Directives vs. Exploration in Special Education
Special Education becomes much more difficult when a student struggles to follow directions. Learning to balance free exploration with intentional directives can make all the difference.
I find that in my work in special education it can be easy to get caught up in wanting to accomplish something “amazing” and to stick only to my outlined goals and objectives for that student. However as I continue to learn and grow as a therapist I find that there are times where it is not only okay, but necessary to let go of what I think needs to happen for a “successful” session and to go where the student needs me to go in the moment.
This was especially apparent in comparing two recent sessions with one special education student. She is a darling girl who happens to have a very strong will and mind of her own, which means that I often run into her refusing to do anything that I suggest. In our session two weeks ago I focused on setting boundaries and sticking to our agenda so we could move forward on her goals (anyone else been there?). However this resulted in acting out, increased noncompliance, and a feeling of tension in the room.
Because this is a new student and we are still establishing rapport, I decided to take a step back in our next session and focus on play and meaningful interaction instead of focusing on getting my data. The results were striking. Her affect was much brighter, her interaction much more positive, and we even happened to fall into naturally addressing almost every goal in her IEP simply through play and free exploration. If I ever verbally suggested that we some particular activity she still refused, but when I focused on simply playing and moving naturally into goal-oriented interventions we accomplished so much more.
Now I admit that I have an internal battle of knowing when to ask my students to follow directives vs. following their lead. Of course it is an important skill for students to follow directives from another person–especially in the special education setting–however I also feel that from a therapeutic standpoint, there is magic and growth that happens when a student is free to explore and follow their own intuition. Free exploration validates their desires, gives them an opportunity to have a companion in their exploration, and develops connections that would otherwise be hampered by too much outside direction.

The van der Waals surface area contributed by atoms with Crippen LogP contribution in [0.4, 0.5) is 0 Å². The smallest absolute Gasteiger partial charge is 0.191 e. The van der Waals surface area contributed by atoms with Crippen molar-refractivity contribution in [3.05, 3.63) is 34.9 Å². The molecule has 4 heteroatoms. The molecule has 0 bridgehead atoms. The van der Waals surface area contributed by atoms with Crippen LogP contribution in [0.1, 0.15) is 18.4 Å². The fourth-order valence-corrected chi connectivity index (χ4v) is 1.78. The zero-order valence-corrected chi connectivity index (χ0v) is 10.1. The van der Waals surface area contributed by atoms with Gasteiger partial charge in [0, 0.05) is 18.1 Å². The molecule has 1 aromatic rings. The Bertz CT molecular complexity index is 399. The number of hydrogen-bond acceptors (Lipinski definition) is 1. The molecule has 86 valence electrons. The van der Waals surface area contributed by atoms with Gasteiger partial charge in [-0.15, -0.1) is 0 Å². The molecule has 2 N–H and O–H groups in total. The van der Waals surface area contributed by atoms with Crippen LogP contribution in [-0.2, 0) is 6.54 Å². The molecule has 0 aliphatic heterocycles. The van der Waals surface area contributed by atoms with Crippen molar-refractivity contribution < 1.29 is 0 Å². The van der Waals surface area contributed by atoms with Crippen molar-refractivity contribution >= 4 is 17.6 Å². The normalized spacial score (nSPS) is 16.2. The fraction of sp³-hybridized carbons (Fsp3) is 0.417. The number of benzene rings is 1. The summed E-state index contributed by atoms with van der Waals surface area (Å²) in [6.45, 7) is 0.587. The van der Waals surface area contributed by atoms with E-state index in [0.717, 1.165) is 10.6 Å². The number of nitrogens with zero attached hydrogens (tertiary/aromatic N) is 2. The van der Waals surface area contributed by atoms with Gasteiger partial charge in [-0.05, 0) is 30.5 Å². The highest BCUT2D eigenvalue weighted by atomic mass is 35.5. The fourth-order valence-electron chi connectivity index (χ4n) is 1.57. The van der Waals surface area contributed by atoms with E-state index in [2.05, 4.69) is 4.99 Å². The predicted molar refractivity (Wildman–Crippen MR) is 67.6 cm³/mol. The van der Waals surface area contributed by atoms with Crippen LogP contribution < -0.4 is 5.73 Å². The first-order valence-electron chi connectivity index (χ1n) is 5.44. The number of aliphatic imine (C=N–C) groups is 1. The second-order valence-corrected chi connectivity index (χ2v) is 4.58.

I believe that children have a natural tendency to do and choose what will bring them the most growth, but that they often need a guide to maximize their potential. As a therapist I see my role as being that guide. Sometimes I give input and direction, and other times I step back and observe their natural process. It takes years of learning and experience on my part to develop the intuition to know what the child needs in the moment. It’s exciting to me that I have the potential to become a better therapist that will have more and more of an impact on the positive development of my students in special education.
My hope as I continue to learn and grow is that I will not only be patient with my students, but also with myself as we engage in this process together and find the most beneficial balance to help them reach their potential in special education.